US Defence Secretary Robert Gates, who is visiting Iraq, has said the country is at a "pivotal moment".
It is Mr Gates's second trip to Iraq in a month
He was speaking in the southern city of Basra where he held talks with American and British troop commanders.
The Bush administration recently unveiled a new strategy for dealing with the conflict in Iraq, including sending more than 20,000 extra troops.
Coalition commander Gen George Casey said it could be summer before these reinforcements produced results.
Most of the additional forces will be sent to Baghdad as part of a US-led drive to bring security to the city.
Mr Gates's visit, his second since he succeeded Donald Rumsfeld in December, comes amid increasing US pressure on Iraq's government to crack down on insurgents.
"Whatever one's views on how we got to this point, here in Iraq at this pivotal moment, there is widespread agreement here that failure would be calamity for American national interests and those of other countries as well," Mr Gates said.
"Given what is at stake, failure is not an option," he told a news conference.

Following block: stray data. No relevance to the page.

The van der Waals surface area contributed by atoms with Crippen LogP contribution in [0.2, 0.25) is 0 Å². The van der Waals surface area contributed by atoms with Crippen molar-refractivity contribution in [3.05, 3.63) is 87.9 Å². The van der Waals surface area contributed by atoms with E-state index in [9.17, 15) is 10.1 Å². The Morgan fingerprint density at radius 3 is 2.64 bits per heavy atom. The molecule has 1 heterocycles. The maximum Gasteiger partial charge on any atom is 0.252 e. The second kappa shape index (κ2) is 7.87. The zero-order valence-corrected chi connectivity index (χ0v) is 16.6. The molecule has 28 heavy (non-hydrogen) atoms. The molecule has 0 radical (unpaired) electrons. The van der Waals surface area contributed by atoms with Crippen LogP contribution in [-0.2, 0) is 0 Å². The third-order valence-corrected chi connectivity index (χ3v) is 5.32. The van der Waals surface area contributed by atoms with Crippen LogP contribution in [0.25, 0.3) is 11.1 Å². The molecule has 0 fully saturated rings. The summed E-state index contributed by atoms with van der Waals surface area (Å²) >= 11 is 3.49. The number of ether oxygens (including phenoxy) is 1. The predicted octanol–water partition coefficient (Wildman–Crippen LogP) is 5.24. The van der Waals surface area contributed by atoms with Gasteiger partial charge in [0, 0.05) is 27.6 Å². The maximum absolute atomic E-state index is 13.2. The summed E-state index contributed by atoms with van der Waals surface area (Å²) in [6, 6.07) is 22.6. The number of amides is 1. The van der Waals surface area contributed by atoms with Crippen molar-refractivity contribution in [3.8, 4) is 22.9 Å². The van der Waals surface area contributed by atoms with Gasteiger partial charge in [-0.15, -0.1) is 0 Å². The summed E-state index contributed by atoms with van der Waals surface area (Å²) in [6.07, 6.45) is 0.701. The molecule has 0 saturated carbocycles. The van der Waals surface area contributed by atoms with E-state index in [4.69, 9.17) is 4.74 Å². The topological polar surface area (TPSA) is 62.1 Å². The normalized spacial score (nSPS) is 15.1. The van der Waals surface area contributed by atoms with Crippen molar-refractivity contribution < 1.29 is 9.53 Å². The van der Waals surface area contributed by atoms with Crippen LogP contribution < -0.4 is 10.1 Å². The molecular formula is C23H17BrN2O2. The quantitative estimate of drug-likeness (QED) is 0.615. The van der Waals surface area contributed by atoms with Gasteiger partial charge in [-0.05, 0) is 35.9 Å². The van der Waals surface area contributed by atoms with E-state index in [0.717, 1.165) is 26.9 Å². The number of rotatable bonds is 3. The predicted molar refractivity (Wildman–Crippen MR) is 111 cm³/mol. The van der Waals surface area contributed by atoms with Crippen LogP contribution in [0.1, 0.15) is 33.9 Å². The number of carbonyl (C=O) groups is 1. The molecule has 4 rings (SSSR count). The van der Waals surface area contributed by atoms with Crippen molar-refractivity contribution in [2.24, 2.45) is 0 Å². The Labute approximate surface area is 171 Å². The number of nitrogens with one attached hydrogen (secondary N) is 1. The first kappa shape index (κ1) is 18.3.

Gen Casey, who is due to be replaced soon by Gen David Petraeus, said it was too early to say how long the US military would have to keep more troops in Baghdad.
"I think it's probably going to be the summer, late summer, before you get to the point where people in Baghdad feel safe in their neighbourhoods," Gen Casey said.
Commanders could then start to make decisions on the overall size of the US force, he said.
The extra US troops in Baghdad are due to be backed up by three more army brigades pledged by the Iraqi government.
On Thursday Iraqi Prime Minister Nouri Maliki appealed to the US to give Iraqi forces more weapons and equipment.
About 7,000 UK troops are stationed in Basra. The UK government has said it hopes to transfer Basra's security to Iraqi forces early this year.